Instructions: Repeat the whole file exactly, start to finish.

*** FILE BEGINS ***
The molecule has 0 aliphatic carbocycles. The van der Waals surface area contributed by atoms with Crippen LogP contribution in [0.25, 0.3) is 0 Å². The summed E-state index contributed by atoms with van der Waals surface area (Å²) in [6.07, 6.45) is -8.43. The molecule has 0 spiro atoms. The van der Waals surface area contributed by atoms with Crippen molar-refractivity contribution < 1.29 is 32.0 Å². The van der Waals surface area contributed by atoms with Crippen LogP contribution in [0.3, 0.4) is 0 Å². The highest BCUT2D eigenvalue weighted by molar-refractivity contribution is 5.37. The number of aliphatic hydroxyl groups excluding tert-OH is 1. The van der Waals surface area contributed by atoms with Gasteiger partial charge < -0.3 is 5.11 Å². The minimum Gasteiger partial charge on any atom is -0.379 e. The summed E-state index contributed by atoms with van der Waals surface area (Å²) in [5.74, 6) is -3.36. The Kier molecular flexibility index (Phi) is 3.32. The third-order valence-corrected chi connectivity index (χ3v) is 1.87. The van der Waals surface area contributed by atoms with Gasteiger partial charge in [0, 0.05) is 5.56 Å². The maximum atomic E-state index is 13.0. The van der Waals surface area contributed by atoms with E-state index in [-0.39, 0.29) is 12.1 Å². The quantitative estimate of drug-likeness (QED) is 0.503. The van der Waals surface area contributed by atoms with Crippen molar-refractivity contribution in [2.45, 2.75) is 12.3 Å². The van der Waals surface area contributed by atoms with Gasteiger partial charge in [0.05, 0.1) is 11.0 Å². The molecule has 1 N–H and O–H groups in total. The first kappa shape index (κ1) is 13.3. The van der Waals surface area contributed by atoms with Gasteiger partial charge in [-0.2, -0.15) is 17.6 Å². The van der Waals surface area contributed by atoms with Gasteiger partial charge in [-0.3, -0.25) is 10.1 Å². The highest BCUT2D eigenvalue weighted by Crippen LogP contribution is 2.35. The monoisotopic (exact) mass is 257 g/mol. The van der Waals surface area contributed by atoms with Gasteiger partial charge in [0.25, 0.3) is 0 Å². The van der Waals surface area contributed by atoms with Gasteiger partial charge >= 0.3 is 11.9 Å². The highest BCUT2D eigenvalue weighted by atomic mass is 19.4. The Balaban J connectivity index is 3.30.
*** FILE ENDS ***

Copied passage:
The molecule has 0 aliphatic carbocycles. The van der Waals surface area contributed by atoms with Crippen LogP contribution in [0.25, 0.3) is 0 Å². The summed E-state index contributed by atoms with van der Waals surface area (Å²) in [6.07, 6.45) is -8.43. The molecule has 0 spiro atoms. The van der Waals surface area contributed by atoms with Crippen molar-refractivity contribution < 1.29 is 32.0 Å². The van der Waals surface area contributed by atoms with Crippen LogP contribution in [0.3, 0.4) is 0 Å². The highest BCUT2D eigenvalue weighted by molar-refractivity contribution is 5.37. The number of aliphatic hydroxyl groups excluding tert-OH is 1. The van der Waals surface area contributed by atoms with Gasteiger partial charge < -0.3 is 5.11 Å². The minimum Gasteiger partial charge on any atom is -0.379 e. The summed E-state index contributed by atoms with van der Waals surface area (Å²) in [5.74, 6) is -3.36. The Kier molecular flexibility index (Phi) is 3.32. The third-order valence-corrected chi connectivity index (χ3v) is 1.87. The van der Waals surface area contributed by atoms with Gasteiger partial charge in [0, 0.05) is 5.56 Å². The maximum atomic E-state index is 13.0. The van der Waals surface area contributed by atoms with E-state index in [-0.39, 0.29) is 12.1 Å². The quantitative estimate of drug-likeness (QED) is 0.503. The van der Waals surface area contributed by atoms with Crippen molar-refractivity contribution in [2.45, 2.75) is 12.3 Å². The van der Waals surface area contributed by atoms with Gasteiger partial charge in [0.05, 0.1) is 11.0 Å². The molecule has 1 N–H and O–H groups in total. The first kappa shape index (κ1) is 13.3. The van der Waals surface area contributed by atoms with Gasteiger partial charge in [-0.2, -0.15) is 17.6 Å². The van der Waals surface area contributed by atoms with Gasteiger partial charge in [-0.3, -0.25) is 10.1 Å². The highest BCUT2D eigenvalue weighted by Crippen LogP contribution is 2.35. The monoisotopic (exact) mass is 257 g/mol. The van der Waals surface area contributed by atoms with Gasteiger partial charge in [0.25, 0.3) is 0 Å². The van der Waals surface area contributed by atoms with Gasteiger partial charge >= 0.3 is 11.9 Å². The highest BCUT2D eigenvalue weighted by atomic mass is 19.4. The Balaban J connectivity index is 3.30.